Beyond the Ice Wall of Antarctica | Eredin

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Beyond the Ice Wall of – 17 Feb 2024 | Eredin

, the southernmost continent on Earth, is a place of mystery and wonder. Its vast ice sheets, towering glaciers, and frozen landscapes have captivated explorers and adventurers for centuries. But what lies beyond the ice wall that encircles the continent?

There are limits to what lies beyond the ice wall. The , which was signed in 1959, designates as a scientific preserve and prohibits military activity, mining, and other forms of exploitation. The treaty also limits the number of people who can visit and requires that all visitors follow strict environmental guidelines to minimise their impact on the fragile ecosystem.

The ice wall of is a formidable barrier that has fascinated explorers and scientists for centuries. While there are limits to what lies beyond the ice wall, there is still much to discover and explore in this remote and mysterious part of the world. As we continue to learn more about , we can gain a better understanding of our planet and our place in the universe.

Timestamps

00:00 Introduction
01:19
03:56
05:55 Admiral Byrd
13:40 The
20:50 Biblical Cosmology
34:08
36:46 Biblical Cosmology
47:15 Antarctic Hole
51:02 Conclusion

Sources and links

Antarcitica

is Earth's southernmost and least-populated continent. Situated almost entirely south of the Antarctic Circle and surrounded by the Southern Ocean (also known as the Antarctic Ocean), it contains the geographic . is, on average, the coldest, driest, and windiest of the continents, and it has the highest average elevation. It is mainly a polar desert, with annual precipitation of over 200 mm (8 in) along the coast and far less inland. Native species of animals include mites, nematodes, penguins, seals and tardigrades. Where vegetation occurs, it is mostly in the form of lichen or moss.

Source: https://en.wikipedia.org/wiki/Antarctica

Admiral Richard E. Byrd

Richard Evelyn Byrd Jr. (October 25, 1888 – March 11, 1957), an American naval officer, was a pioneering American aviator, polar explorer, and organizer of polar logistics. Aircraft flights in which he served as a navigator and expedition leader crossed the Atlantic Ocean, a segment of the Arctic Ocean, and a segment of the Antarctic Plateau. He is also known for discovering Mount Sidley, the largest dormant volcano in .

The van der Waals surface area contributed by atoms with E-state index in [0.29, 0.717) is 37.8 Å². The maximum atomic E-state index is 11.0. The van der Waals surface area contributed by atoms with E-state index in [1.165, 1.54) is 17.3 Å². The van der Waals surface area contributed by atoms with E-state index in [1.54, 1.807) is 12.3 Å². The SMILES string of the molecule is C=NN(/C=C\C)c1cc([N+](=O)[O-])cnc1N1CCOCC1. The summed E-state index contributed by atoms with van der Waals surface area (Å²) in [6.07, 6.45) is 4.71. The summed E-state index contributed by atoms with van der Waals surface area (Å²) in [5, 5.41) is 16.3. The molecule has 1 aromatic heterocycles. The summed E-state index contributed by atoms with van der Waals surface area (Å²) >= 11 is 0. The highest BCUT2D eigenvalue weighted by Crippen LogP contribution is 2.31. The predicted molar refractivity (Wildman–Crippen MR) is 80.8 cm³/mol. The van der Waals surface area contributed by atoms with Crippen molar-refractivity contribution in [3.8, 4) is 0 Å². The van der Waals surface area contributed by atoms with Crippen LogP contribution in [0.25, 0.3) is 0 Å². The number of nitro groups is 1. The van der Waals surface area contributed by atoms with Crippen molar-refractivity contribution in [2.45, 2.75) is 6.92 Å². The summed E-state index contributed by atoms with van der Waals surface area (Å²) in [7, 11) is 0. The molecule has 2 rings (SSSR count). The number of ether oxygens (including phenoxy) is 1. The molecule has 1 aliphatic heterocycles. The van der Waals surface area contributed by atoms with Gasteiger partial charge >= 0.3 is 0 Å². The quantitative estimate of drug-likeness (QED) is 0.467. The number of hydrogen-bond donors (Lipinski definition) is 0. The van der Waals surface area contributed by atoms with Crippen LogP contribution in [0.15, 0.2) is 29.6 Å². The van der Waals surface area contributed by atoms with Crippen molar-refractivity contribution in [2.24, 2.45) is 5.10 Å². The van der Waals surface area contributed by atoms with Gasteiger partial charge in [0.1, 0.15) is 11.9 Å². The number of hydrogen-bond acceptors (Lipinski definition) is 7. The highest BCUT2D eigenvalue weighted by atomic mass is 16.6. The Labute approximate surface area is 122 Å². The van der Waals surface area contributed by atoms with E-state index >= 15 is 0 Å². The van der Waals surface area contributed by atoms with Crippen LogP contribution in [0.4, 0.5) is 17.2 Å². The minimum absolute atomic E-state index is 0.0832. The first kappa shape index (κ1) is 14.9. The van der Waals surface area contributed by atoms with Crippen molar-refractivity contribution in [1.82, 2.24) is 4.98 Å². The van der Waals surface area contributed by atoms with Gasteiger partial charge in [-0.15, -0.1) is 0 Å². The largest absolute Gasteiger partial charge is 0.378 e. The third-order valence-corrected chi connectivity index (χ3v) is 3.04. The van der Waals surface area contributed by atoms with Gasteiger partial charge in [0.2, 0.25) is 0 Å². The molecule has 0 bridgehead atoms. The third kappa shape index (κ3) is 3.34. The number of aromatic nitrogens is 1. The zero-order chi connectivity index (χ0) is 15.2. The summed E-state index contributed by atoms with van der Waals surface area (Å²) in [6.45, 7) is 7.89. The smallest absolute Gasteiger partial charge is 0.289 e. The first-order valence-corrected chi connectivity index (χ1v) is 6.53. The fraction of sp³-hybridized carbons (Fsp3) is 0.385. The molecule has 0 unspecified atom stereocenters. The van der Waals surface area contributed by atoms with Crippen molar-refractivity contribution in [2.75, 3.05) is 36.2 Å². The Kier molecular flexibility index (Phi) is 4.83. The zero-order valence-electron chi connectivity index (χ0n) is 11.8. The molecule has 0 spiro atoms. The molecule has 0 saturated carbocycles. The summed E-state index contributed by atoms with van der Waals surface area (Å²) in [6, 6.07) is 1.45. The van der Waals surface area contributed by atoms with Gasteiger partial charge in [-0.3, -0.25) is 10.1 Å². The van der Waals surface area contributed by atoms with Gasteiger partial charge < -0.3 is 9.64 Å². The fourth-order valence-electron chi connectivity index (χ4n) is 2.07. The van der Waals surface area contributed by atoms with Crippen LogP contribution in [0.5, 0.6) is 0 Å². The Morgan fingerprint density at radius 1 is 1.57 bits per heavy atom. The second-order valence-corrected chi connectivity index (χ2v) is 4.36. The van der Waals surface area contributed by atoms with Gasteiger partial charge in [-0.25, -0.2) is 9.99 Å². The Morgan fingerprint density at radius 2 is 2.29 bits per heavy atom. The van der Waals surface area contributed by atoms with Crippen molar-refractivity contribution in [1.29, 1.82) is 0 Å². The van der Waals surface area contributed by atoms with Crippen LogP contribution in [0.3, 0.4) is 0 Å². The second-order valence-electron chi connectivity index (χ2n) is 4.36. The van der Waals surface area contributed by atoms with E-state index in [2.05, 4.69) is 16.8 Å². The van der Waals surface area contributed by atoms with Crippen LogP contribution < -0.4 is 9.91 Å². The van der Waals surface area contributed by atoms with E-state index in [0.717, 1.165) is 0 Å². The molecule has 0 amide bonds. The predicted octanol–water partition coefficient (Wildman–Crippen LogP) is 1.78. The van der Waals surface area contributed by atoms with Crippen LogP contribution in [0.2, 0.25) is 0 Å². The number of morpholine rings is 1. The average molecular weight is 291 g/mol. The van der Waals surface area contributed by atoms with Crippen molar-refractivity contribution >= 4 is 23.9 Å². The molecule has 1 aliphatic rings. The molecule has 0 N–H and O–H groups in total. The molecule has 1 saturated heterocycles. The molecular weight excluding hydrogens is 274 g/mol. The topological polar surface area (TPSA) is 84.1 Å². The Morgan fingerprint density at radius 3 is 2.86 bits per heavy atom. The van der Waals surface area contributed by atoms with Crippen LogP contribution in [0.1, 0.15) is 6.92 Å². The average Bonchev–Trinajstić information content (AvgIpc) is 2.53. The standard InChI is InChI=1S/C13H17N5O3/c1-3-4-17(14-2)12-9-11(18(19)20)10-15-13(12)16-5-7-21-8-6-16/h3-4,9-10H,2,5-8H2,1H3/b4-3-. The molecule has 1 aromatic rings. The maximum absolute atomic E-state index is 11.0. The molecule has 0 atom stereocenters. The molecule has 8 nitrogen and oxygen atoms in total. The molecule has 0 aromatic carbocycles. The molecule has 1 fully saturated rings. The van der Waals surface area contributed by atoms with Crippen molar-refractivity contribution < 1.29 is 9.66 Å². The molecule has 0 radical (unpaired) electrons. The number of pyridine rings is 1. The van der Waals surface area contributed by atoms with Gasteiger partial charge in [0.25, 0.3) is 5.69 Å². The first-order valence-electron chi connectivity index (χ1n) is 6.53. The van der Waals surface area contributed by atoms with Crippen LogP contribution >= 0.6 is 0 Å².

Source: https://en.wikipedia.org/wiki/Richard_E._Byrd

Sir

Sir (15 April 1800 – 3 April 1862) was a British Royal Navy officer and polar explorer known for his explorations of the Arctic, participating in two expeditions led by his uncle John Ross, and four led by William Edward Parry, and, in particular, for his own Antarctic expedition from 1839 to 1843.

Source: https://en.wikipedia.org/wiki/James_Clark_Ross

Captain James Cook

Captain James Cook (1728 – 14 February 1779) was a British explorer, cartographer and naval officer famous for his three voyages between 1768 and 1779 in the Pacific Ocean and to New Zealand and Australia in particular. He made detailed maps of Newfoundland prior to making three voyages to the Pacific, during which he achieved the first recorded European contact with the eastern coastline of Australia and the Hawaiian Islands and the first recorded circumnavigation of New Zealand.

Source: https://en.wikipedia.org/wiki/James_Cook

, officially titled The United States Navy Antarctic Developments Program, 1946–1947, (also called Task Force 68), was a United States Navy (USN) operation to establish the Antarctic research base Little America IV. The operation was organized by Rear Admiral Richard E. Byrd, Jr., USN (Ret), Officer in Charge, Task Force 68, and led by Rear Admiral Ethan Erik Larson, USN, Commanding Officer, Task Force 68. commenced 26 August 1946 and ended in late February 1947. Task Force 68 included 4,700 men, 70 ships, and 33 aircraft.

Source: https://en.wikipedia.org/wiki/Operation_Highjump

The were originally to be completed during the first half of 1962 with three tests named Bluegill, Starfish and Urraca. The first test attempt was delayed until June. Planning for , as well as many other in the region, began rapidly in response to the sudden Soviet announcement on August 30, 1961, that they were ending a three-year moratorium on nuclear testing. The rapid planning of very complex operations necessitated many changes as the project progressed.

Source: https://en.wikipedia.org/wiki/Operation_Fishbowl

Source: Beyond the Ice Wall of Antarctica – YouTube

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